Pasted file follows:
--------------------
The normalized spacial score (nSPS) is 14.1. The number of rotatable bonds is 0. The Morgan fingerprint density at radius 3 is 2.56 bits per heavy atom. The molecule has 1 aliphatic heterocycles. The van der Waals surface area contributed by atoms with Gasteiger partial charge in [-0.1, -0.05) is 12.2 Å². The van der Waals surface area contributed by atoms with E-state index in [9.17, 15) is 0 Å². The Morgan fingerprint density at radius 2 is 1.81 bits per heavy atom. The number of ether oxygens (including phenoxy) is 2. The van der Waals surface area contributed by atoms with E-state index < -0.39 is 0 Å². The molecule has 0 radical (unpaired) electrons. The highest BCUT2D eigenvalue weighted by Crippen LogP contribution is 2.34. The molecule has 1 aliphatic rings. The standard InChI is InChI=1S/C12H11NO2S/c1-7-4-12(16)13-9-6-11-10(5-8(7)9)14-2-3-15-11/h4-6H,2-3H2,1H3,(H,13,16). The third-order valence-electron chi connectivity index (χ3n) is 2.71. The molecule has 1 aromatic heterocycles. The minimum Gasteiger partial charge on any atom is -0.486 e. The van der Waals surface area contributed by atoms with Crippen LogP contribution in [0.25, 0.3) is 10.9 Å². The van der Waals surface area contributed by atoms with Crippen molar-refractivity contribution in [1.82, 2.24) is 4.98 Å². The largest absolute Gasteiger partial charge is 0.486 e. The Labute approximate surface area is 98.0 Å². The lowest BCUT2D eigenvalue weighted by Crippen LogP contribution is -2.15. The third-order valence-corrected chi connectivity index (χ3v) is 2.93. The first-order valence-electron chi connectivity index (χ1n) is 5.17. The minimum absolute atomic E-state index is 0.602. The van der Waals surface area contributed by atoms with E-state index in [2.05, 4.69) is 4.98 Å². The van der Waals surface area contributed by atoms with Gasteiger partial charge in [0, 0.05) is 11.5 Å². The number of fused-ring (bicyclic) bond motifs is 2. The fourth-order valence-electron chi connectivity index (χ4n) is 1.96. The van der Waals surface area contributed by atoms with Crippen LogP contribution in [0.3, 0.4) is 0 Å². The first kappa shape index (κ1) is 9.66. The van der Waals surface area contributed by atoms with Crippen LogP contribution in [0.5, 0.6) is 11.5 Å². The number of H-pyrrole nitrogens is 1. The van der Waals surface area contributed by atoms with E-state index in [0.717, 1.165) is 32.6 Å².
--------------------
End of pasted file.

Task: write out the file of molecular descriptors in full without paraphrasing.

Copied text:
The normalized spacial score (nSPS) is 14.1. The number of rotatable bonds is 0. The Morgan fingerprint density at radius 3 is 2.56 bits per heavy atom. The molecule has 1 aliphatic heterocycles. The van der Waals surface area contributed by atoms with Gasteiger partial charge in [-0.1, -0.05) is 12.2 Å². The van der Waals surface area contributed by atoms with E-state index in [9.17, 15) is 0 Å². The Morgan fingerprint density at radius 2 is 1.81 bits per heavy atom. The number of ether oxygens (including phenoxy) is 2. The van der Waals surface area contributed by atoms with E-state index < -0.39 is 0 Å². The molecule has 0 radical (unpaired) electrons. The highest BCUT2D eigenvalue weighted by Crippen LogP contribution is 2.34. The molecule has 1 aliphatic rings. The standard InChI is InChI=1S/C12H11NO2S/c1-7-4-12(16)13-9-6-11-10(5-8(7)9)14-2-3-15-11/h4-6H,2-3H2,1H3,(H,13,16). The third-order valence-electron chi connectivity index (χ3n) is 2.71. The molecule has 1 aromatic heterocycles. The minimum Gasteiger partial charge on any atom is -0.486 e. The van der Waals surface area contributed by atoms with Crippen LogP contribution in [0.25, 0.3) is 10.9 Å². The van der Waals surface area contributed by atoms with Crippen molar-refractivity contribution in [1.82, 2.24) is 4.98 Å². The largest absolute Gasteiger partial charge is 0.486 e. The Labute approximate surface area is 98.0 Å². The lowest BCUT2D eigenvalue weighted by Crippen LogP contribution is -2.15. The third-order valence-corrected chi connectivity index (χ3v) is 2.93. The first-order valence-electron chi connectivity index (χ1n) is 5.17. The minimum absolute atomic E-state index is 0.602. The van der Waals surface area contributed by atoms with E-state index in [2.05, 4.69) is 4.98 Å². The van der Waals surface area contributed by atoms with Gasteiger partial charge in [0, 0.05) is 11.5 Å². The number of fused-ring (bicyclic) bond motifs is 2. The fourth-order valence-electron chi connectivity index (χ4n) is 1.96. The van der Waals surface area contributed by atoms with Crippen LogP contribution in [0.3, 0.4) is 0 Å². The first kappa shape index (κ1) is 9.66. The van der Waals surface area contributed by atoms with Crippen LogP contribution in [0.5, 0.6) is 11.5 Å². The number of H-pyrrole nitrogens is 1. The van der Waals surface area contributed by atoms with E-state index in [0.717, 1.165) is 32.6 Å².